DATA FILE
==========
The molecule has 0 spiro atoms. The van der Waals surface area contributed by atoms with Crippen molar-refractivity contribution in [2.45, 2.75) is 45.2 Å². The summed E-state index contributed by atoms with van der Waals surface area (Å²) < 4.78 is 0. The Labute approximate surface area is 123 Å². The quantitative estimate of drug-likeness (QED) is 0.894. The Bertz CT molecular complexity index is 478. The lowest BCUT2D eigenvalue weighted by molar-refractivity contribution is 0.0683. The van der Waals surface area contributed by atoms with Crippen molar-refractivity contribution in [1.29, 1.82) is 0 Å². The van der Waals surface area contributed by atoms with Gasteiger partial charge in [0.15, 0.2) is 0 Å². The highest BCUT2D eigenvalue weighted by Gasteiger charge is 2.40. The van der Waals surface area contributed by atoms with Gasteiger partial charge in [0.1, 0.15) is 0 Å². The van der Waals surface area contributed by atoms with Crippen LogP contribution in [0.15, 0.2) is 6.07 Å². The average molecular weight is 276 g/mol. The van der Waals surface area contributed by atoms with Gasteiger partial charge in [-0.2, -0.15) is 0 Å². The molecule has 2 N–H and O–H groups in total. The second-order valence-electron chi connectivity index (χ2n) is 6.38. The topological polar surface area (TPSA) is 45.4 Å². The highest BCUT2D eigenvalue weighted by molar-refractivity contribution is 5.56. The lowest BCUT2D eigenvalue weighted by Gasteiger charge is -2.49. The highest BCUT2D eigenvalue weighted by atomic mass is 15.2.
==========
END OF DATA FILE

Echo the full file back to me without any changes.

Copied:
The molecule has 0 spiro atoms. The van der Waals surface area contributed by atoms with Crippen molar-refractivity contribution in [2.45, 2.75) is 45.2 Å². The summed E-state index contributed by atoms with van der Waals surface area (Å²) < 4.78 is 0. The Labute approximate surface area is 123 Å². The quantitative estimate of drug-likeness (QED) is 0.894. The Bertz CT molecular complexity index is 478. The lowest BCUT2D eigenvalue weighted by molar-refractivity contribution is 0.0683. The van der Waals surface area contributed by atoms with Crippen molar-refractivity contribution in [1.29, 1.82) is 0 Å². The van der Waals surface area contributed by atoms with Gasteiger partial charge in [0.15, 0.2) is 0 Å². The highest BCUT2D eigenvalue weighted by Gasteiger charge is 2.40. The van der Waals surface area contributed by atoms with Gasteiger partial charge in [0.1, 0.15) is 0 Å². The van der Waals surface area contributed by atoms with Crippen LogP contribution in [0.15, 0.2) is 6.07 Å². The average molecular weight is 276 g/mol. The van der Waals surface area contributed by atoms with Gasteiger partial charge in [-0.2, -0.15) is 0 Å². The molecule has 2 N–H and O–H groups in total. The second-order valence-electron chi connectivity index (χ2n) is 6.38. The topological polar surface area (TPSA) is 45.4 Å². The highest BCUT2D eigenvalue weighted by molar-refractivity contribution is 5.56. The lowest BCUT2D eigenvalue weighted by Gasteiger charge is -2.49. The highest BCUT2D eigenvalue weighted by atomic mass is 15.2.